In the midst of the Brexit uncertainty, a new farming cycle has begun and the challenge faced by farmers to make a profit on these crops may be the one of the most difficult we have seen in recent years.
Farmers will always be price takers for their crops; beating the market involves a gamble that many are either not prepared or not able to take. The reality is therefore, that the profitability of farming pivots around management of cost.
To that end, the fall in the value of the pound since the Brexit decision is looking likely to start to have an impact on costs in 2017, so for arable famers to capitalise on the potentially higher world grain prices and increased BPS rate, there needs to be a firm control of the costs and a proper consideration of how much of an increase is needed in yield to break even from any additional spending.
We would encourage our clients to have at the very least a crude working of how much is being spent per acre as you go along. There are so many products now to control pests and diseases, but the effect on profit may only be marginal. Given the uncontrollable factors involved, the reality is that it may not actually be worth as much as you think to attempt to improve the yield in a patch of blackgrass.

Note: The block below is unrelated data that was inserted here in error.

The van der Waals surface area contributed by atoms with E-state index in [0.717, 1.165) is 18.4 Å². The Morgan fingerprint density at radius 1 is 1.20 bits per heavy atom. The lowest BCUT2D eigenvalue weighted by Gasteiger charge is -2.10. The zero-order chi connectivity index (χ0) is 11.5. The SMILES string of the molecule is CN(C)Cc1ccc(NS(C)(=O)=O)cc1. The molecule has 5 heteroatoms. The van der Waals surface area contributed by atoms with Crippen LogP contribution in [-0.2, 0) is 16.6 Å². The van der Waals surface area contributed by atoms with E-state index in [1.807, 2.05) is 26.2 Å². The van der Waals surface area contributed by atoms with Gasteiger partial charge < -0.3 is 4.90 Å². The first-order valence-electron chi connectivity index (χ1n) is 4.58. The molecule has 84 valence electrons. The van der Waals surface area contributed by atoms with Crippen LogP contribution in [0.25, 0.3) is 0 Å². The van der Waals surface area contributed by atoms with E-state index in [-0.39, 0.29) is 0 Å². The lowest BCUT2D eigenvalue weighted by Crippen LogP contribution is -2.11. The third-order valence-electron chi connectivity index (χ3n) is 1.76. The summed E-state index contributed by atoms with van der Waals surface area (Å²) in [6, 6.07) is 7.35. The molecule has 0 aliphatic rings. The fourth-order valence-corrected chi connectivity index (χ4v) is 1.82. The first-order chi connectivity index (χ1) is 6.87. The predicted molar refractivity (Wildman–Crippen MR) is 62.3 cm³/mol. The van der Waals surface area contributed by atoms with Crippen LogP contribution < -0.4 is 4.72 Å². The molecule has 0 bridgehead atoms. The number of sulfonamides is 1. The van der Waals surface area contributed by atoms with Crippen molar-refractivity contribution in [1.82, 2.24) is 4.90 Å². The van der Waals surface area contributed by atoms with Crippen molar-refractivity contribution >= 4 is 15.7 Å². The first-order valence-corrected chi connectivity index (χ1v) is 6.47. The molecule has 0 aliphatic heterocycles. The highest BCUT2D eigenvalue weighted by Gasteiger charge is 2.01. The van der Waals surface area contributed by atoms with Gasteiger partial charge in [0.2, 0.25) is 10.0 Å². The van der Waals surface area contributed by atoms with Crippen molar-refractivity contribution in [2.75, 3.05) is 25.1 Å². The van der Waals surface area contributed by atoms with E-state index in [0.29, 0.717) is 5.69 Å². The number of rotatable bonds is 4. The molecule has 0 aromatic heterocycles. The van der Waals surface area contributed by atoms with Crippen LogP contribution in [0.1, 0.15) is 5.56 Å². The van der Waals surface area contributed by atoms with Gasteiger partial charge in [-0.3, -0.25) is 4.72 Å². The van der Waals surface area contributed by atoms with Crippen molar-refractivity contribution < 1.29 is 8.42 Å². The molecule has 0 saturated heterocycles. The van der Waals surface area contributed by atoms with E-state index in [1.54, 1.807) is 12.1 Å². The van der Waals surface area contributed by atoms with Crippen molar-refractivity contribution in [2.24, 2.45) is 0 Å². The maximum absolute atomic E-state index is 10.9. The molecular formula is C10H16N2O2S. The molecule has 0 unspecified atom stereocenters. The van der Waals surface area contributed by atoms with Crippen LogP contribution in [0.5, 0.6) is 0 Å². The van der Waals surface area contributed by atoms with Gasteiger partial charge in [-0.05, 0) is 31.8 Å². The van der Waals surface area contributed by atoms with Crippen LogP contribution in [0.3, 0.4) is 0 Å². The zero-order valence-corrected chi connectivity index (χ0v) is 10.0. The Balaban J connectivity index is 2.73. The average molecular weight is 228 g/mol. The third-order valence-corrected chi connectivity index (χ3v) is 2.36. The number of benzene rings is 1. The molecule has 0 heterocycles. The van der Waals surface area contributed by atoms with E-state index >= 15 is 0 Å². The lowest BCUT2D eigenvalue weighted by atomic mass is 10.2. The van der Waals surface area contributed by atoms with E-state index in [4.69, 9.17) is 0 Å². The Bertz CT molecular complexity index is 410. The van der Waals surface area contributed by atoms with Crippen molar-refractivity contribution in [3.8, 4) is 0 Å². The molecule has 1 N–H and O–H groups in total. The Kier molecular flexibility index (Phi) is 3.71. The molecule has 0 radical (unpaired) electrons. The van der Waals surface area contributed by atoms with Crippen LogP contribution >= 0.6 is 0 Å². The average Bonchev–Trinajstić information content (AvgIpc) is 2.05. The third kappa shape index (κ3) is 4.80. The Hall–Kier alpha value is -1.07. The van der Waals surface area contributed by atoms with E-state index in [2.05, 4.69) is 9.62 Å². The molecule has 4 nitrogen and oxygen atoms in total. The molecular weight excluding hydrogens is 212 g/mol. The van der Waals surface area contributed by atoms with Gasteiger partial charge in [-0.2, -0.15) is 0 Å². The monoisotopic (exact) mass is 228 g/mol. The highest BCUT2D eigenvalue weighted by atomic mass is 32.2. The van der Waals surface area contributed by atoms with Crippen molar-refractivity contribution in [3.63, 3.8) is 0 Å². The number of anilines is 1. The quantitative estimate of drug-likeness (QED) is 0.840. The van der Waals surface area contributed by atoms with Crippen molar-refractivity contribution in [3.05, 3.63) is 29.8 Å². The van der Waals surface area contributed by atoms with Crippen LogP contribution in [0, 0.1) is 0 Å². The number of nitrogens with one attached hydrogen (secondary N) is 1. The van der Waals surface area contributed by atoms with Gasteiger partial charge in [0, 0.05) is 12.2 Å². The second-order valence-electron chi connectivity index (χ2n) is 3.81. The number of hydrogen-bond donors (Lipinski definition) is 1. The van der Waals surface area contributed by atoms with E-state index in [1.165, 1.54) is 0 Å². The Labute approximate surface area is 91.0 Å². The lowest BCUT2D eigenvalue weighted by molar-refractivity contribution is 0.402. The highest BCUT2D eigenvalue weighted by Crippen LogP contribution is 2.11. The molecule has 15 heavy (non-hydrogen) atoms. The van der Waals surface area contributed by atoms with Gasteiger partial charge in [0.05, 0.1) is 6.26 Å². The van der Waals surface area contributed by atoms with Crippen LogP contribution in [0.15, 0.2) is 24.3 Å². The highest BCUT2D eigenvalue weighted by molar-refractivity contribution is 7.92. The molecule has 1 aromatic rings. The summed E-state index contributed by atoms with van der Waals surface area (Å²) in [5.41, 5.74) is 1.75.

We also advise our clients to look at their machinery spending and decisions carefully over the coming year. In Savills’s 2015 harvest research, the calculated cost of machinery was £34 per acre together with depreciation of £39 per acre. There have been incentives to purchase new machinery over recent years, bringing the benefit of generally reduced repair costs, but with it significantly higher depreciation charges than for second hand machinery. Depreciation may be written off as an accountant’s paper exercise, but the cost of the machinery must be considered against the profits.
Farm machinery technology has progressed alongside that of cars, with even the potential introduction of electric tractors by the end of the decade, but with this price has also increased, although the basic stats of the tractor are not significantly different from its predecessors. A 200 horsepower tractor in 1982 cost £30,000, today the equivalent would be likely to cost in the region of £90,000. In cost comparisons, while repair costs of second hand machinery may be almost double that of new machinery, the depreciation cost per year of new machinery is potentially 60% higher than that of second hand equipment. In numerical terms, new equipment with a cost of £1.5m may be compared to a second hand cost of £600,000. In an AHDB trial the new equipment cost £54 per acre to run in the accounts (repairs and depreciation) compared with £28 per acre for the second hand machinery.
As with every decision there are many other non-financial factors to consider such as down time while repairs are required and managing machine hours across the fleet of equipment to reduce the need for repair, not to speak of being able to purchase the machinery you want second hand. The reduction in the value of sterling has been a massive stimulus to the used machinery export market and is pushing up the prices in the UK and making it very hard to find the machinery you require.
Putting machinery cost into context, with a good price it may take 500 tonnes of wheat to buy a new tractor, making machinery decisions vital to the finances of a farming business, especially with a potential increase in the alternative.